Disunited? The future for regulatory divergence within the United Kingdom
At the beginning of the COVID-19 outbreak, the consolidated UK response saw all four nations of the United Kingdom emphasise their alignment with one another—a pragmatic approach that sought to provide clear, unified guidance to individuals and businesses, wherever they might be based across the country.
Particularly in recent days, however, with Prime Minister Boris Johnson allowing England to ease its lockdown and thus diverge from Scotland, Wales and Northern Ireland; the crisis has shed an uncomfortably bright light on the fragile equilibrium of our federal government and its devolved administrations. And only a mere few are viewing this as the major constitutional moment that it is.
Throughout March and April, we at Quiller found that clients operating nationwide were subject to a number of conflicting workplace guidelines, predominantly affecting companies with commercial premises on both sides of the Anglo-Scottish border. This early lack of alignment provided scope for confusion amongst business and, in most cases, required specific and ongoing government engagement from trade bodies.
The situation has only become more of a quagmire in the wake of the central UK government taking steps to reopen the economy. While getting the country moving again was always going to be more complicated than shutting it down, national variation in the rules has exacerbated an already unclear situation, leaving both business leaders and employees feeling muddled and vulnerable.
While it might be tempting to view this as a COVID-19 phenomenon, divergence between the four nations—politically and regulatorily—is only set to increase. Although Conservative and Unionist Party politicians like to ostentatiously tout the latter half of their official title when it suits them, the political reality in Scotland, Wales and Northern Ireland has been shifting for some time.
Take Scotland, for example, where recent YouGov polling for next year’s 2021 Holyrood election projected 54% support for the pro-independence Scottish National Party (SNP), with the Tories lagging behind on 23% and Labour on just 12%. These stark figures are not a novel trend, either. In December’s General Election, the SNP took a staggering 47 of 59 Scottish constituencies. Like it or not, the events of the past six years have only exacerbated the tensions that brought about the 2014 Scottish independence referendum.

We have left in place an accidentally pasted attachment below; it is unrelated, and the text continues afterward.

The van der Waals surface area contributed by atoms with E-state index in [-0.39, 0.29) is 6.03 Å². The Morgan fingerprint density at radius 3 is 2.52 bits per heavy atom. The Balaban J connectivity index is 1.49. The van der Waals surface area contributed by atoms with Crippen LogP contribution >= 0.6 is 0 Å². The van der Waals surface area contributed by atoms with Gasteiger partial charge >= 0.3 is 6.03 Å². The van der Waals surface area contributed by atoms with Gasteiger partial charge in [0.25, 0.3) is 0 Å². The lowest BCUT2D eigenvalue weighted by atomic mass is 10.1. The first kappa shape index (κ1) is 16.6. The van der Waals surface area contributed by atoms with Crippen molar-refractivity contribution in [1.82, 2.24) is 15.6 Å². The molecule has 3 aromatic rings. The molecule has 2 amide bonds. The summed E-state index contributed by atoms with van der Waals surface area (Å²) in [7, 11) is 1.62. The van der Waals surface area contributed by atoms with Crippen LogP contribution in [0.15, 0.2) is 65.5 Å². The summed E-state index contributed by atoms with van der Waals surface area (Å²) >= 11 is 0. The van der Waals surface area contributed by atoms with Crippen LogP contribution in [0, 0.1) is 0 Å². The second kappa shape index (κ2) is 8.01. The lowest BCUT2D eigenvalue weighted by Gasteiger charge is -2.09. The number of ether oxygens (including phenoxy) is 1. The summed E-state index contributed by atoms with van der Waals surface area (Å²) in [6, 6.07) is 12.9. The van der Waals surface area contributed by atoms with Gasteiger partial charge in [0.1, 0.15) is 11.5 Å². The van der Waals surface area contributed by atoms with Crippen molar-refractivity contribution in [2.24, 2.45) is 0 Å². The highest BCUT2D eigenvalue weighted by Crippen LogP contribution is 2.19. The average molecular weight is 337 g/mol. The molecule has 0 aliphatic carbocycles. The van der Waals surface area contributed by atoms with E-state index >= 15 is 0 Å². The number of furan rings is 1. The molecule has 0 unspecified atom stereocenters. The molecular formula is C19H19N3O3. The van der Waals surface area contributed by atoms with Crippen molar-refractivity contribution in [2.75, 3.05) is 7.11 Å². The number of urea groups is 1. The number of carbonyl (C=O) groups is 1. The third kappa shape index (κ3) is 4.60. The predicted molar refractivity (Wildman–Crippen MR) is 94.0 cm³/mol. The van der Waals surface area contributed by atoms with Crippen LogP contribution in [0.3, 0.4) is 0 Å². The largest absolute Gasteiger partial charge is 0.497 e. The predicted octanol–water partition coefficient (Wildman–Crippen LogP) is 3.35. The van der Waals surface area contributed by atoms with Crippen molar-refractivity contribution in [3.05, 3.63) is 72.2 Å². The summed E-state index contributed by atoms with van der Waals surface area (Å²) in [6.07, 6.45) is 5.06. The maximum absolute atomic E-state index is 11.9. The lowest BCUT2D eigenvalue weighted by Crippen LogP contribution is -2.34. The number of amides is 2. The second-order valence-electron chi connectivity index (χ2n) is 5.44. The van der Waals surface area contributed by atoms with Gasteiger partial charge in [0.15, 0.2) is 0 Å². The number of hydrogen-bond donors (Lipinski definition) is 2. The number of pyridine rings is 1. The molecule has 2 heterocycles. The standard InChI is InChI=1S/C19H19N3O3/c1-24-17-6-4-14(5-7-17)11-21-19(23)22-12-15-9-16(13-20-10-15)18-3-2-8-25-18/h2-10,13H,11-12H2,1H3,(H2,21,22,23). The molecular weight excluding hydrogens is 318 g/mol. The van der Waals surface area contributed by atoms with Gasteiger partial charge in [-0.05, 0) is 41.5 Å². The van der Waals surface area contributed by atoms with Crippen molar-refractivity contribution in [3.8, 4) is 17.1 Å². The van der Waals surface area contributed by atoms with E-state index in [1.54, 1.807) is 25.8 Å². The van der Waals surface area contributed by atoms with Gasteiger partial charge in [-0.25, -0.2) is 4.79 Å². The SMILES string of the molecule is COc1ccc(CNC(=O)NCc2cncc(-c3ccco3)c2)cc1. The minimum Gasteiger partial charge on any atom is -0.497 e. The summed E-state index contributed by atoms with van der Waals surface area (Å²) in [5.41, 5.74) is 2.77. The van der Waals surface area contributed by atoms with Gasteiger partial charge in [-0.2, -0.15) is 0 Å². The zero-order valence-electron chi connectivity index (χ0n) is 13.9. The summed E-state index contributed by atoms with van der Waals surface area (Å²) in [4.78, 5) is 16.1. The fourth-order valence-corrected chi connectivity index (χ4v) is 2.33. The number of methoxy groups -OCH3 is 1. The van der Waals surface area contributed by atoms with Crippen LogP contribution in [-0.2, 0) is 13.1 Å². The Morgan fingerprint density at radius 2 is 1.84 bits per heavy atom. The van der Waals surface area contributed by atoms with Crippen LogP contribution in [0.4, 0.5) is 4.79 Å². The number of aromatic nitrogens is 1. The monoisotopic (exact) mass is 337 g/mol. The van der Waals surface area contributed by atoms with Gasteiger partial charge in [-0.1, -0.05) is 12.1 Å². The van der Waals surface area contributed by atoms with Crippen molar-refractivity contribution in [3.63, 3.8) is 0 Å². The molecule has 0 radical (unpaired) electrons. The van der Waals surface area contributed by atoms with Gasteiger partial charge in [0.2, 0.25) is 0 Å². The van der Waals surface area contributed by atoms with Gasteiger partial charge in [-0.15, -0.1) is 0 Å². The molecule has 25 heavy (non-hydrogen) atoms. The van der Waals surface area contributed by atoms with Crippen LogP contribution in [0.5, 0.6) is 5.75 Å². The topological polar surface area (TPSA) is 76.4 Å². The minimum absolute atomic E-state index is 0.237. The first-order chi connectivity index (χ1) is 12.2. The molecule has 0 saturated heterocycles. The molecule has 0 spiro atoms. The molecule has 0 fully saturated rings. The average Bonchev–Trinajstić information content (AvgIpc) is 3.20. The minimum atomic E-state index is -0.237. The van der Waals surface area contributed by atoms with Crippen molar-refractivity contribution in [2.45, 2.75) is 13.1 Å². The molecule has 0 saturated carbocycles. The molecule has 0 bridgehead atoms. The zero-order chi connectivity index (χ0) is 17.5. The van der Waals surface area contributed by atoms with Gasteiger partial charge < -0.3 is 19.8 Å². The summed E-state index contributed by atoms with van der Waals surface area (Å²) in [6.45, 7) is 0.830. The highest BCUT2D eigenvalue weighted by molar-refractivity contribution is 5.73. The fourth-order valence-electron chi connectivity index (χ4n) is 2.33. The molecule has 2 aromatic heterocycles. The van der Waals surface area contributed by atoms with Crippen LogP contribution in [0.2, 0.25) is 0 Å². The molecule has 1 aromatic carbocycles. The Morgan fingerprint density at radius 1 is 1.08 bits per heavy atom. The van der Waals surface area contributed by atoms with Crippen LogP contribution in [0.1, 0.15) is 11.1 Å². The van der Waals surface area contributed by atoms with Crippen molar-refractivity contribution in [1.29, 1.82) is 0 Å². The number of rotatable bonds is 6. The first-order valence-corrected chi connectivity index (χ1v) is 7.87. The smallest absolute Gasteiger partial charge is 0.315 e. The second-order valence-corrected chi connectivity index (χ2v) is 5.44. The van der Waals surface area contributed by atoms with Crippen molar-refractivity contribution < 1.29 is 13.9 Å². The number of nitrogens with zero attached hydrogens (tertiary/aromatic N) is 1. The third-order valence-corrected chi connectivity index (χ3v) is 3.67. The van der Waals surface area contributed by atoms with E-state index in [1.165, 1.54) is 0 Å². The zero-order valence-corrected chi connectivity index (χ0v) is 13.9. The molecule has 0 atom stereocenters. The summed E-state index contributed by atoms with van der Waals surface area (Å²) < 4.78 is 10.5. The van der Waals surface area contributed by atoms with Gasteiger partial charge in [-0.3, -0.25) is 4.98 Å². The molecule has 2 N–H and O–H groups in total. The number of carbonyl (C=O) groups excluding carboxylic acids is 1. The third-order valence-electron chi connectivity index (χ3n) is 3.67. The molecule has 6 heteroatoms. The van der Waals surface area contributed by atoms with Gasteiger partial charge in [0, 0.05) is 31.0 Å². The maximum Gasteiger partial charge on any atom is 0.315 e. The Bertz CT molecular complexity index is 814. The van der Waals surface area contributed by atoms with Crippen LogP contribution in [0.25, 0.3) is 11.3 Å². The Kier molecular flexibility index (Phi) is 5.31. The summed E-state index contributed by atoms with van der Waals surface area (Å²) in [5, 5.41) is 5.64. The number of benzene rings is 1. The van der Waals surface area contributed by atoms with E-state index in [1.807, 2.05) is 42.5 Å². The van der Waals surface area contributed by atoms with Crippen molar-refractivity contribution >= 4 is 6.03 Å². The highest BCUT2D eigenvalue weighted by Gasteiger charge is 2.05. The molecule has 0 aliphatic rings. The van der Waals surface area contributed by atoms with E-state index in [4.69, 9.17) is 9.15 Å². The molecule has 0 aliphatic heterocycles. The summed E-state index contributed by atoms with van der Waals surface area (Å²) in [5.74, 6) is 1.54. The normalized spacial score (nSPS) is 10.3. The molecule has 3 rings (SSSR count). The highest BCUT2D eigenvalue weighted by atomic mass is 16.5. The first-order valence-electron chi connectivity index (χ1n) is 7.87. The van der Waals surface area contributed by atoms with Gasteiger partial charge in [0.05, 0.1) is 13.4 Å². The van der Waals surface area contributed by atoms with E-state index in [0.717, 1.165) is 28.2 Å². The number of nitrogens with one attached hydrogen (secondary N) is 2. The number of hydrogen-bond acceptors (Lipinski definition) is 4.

None of this is to suggest that First Minister of Scotland, Nicola Sturgeon, has been politicking during the crisis. Her acknowledgement that the rate of virus transmission likely remains higher in Scotland than the rest of the UK is a sound explanation for deciding to stick with the ‘Stay At Home’ campaign. What it does tell us is that, in our post-pandemic future, the governments of Scotland, Wales and Northern Ireland will increasingly flex their devolved muscles as and when they see fit.
The situation will become even more acute once the UK decouples from the European Union at the end of the year. A major flashpoint for future regulatory difficulties is currently burgeoning in Northern Ireland, where the proposed post-Brexit border arrangements necessitate a dual tariff regime—essentially creating a customs border between Northern Ireland and Great Britain. While Northern Ireland will be required to stay in line with some EU Single Market rules, the rest of the UK will be free to diverge, potentially imposing regulatory checks on goods moving across the Irish Sea.
What does this mean in practice for companies operating across the four nations of the UK? With a wealth of Brexit-driven changes coming down the track, and with COVID-19 an externality we are likely to have to reckon with in the long term, it is clearer than ever that heightened regulatory divergence is here to stay—and this is something for which business need to be actively prepared. As many sectors have recently come to learn, resilience is key. As well as supporting clients with scenario planning, we at Quiller are consistently fine-tuning our future forecasting to stay one step ahead of the inevitable curve.
In a world that has brought us Brexit and Coronavirus in the space of less than five years, no watertight constitutional projections can reasonably be made—but it would be foolhardy to assume that everything will remain the same.